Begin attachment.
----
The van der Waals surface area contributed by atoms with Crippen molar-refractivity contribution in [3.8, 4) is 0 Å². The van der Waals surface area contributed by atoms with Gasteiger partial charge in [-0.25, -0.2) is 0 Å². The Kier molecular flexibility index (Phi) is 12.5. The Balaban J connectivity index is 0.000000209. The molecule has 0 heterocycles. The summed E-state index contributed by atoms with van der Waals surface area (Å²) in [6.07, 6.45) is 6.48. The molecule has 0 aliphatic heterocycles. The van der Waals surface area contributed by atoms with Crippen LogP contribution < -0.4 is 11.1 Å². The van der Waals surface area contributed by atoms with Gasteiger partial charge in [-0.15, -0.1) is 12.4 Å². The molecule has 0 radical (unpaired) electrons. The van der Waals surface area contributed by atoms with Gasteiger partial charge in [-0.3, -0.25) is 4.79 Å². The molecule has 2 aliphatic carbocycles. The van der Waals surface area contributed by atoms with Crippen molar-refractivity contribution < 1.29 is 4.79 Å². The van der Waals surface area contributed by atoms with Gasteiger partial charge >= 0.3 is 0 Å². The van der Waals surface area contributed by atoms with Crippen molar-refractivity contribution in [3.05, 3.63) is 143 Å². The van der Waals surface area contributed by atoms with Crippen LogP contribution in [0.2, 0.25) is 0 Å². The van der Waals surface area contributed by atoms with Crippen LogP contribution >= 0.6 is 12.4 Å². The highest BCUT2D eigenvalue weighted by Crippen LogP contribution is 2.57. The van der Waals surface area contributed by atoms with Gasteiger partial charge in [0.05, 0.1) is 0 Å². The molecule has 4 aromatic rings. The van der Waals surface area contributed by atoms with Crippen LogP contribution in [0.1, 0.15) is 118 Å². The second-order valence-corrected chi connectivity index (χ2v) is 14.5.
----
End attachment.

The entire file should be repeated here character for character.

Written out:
The van der Waals surface area contributed by atoms with Crippen molar-refractivity contribution in [3.8, 4) is 0 Å². The van der Waals surface area contributed by atoms with Gasteiger partial charge in [-0.25, -0.2) is 0 Å². The Kier molecular flexibility index (Phi) is 12.5. The Balaban J connectivity index is 0.000000209. The molecule has 0 heterocycles. The summed E-state index contributed by atoms with van der Waals surface area (Å²) in [6.07, 6.45) is 6.48. The molecule has 0 aliphatic heterocycles. The van der Waals surface area contributed by atoms with Crippen LogP contribution < -0.4 is 11.1 Å². The van der Waals surface area contributed by atoms with Gasteiger partial charge in [-0.15, -0.1) is 12.4 Å². The molecule has 0 radical (unpaired) electrons. The van der Waals surface area contributed by atoms with Gasteiger partial charge in [-0.3, -0.25) is 4.79 Å². The molecule has 2 aliphatic carbocycles. The van der Waals surface area contributed by atoms with Crippen molar-refractivity contribution < 1.29 is 4.79 Å². The van der Waals surface area contributed by atoms with Gasteiger partial charge >= 0.3 is 0 Å². The van der Waals surface area contributed by atoms with Crippen molar-refractivity contribution in [3.05, 3.63) is 143 Å². The van der Waals surface area contributed by atoms with Crippen LogP contribution in [0.2, 0.25) is 0 Å². The van der Waals surface area contributed by atoms with Crippen LogP contribution >= 0.6 is 12.4 Å². The highest BCUT2D eigenvalue weighted by Crippen LogP contribution is 2.57. The van der Waals surface area contributed by atoms with Gasteiger partial charge in [0.05, 0.1) is 0 Å². The molecule has 4 aromatic rings. The van der Waals surface area contributed by atoms with Crippen LogP contribution in [0.1, 0.15) is 118 Å². The second-order valence-corrected chi connectivity index (χ2v) is 14.5.